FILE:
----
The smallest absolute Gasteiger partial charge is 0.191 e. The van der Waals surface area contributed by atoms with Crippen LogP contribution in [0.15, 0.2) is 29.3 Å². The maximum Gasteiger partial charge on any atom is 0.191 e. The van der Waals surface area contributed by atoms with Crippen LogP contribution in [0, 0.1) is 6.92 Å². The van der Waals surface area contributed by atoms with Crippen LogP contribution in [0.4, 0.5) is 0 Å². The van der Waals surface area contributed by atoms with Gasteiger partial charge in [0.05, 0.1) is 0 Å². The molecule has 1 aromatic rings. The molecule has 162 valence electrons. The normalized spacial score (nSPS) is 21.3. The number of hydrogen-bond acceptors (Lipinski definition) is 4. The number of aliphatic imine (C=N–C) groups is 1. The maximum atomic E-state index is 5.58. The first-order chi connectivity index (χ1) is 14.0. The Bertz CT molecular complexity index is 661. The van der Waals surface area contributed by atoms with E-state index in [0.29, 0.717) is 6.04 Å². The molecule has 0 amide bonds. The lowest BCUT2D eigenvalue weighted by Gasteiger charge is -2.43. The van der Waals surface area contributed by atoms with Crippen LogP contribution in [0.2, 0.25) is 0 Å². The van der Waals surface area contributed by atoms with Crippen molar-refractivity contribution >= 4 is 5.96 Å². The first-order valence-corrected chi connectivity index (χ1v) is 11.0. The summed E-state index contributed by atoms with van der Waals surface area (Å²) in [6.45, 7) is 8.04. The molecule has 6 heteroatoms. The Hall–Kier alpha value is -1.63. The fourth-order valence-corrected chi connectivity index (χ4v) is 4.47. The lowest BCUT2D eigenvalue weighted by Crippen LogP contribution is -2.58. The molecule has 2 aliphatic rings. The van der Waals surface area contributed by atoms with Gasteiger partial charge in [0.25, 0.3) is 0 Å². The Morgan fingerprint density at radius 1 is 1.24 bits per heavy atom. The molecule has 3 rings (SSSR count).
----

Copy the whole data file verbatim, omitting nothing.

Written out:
The smallest absolute Gasteiger partial charge is 0.191 e. The van der Waals surface area contributed by atoms with Crippen LogP contribution in [0.15, 0.2) is 29.3 Å². The maximum Gasteiger partial charge on any atom is 0.191 e. The van der Waals surface area contributed by atoms with Crippen LogP contribution in [0, 0.1) is 6.92 Å². The van der Waals surface area contributed by atoms with Crippen LogP contribution in [0.4, 0.5) is 0 Å². The van der Waals surface area contributed by atoms with Gasteiger partial charge in [0.05, 0.1) is 0 Å². The molecule has 1 aromatic rings. The molecule has 162 valence electrons. The normalized spacial score (nSPS) is 21.3. The number of hydrogen-bond acceptors (Lipinski definition) is 4. The number of aliphatic imine (C=N–C) groups is 1. The maximum atomic E-state index is 5.58. The first-order chi connectivity index (χ1) is 14.0. The Bertz CT molecular complexity index is 661. The van der Waals surface area contributed by atoms with E-state index in [0.29, 0.717) is 6.04 Å². The molecule has 0 amide bonds. The lowest BCUT2D eigenvalue weighted by Gasteiger charge is -2.43. The van der Waals surface area contributed by atoms with Crippen LogP contribution in [0.2, 0.25) is 0 Å². The van der Waals surface area contributed by atoms with Crippen molar-refractivity contribution >= 4 is 5.96 Å². The first-order valence-corrected chi connectivity index (χ1v) is 11.0. The summed E-state index contributed by atoms with van der Waals surface area (Å²) in [6.45, 7) is 8.04. The molecule has 6 heteroatoms. The Hall–Kier alpha value is -1.63. The fourth-order valence-corrected chi connectivity index (χ4v) is 4.47. The lowest BCUT2D eigenvalue weighted by Crippen LogP contribution is -2.58. The molecule has 2 aliphatic rings. The van der Waals surface area contributed by atoms with Gasteiger partial charge in [0.25, 0.3) is 0 Å². The Morgan fingerprint density at radius 1 is 1.24 bits per heavy atom. The molecule has 3 rings (SSSR count).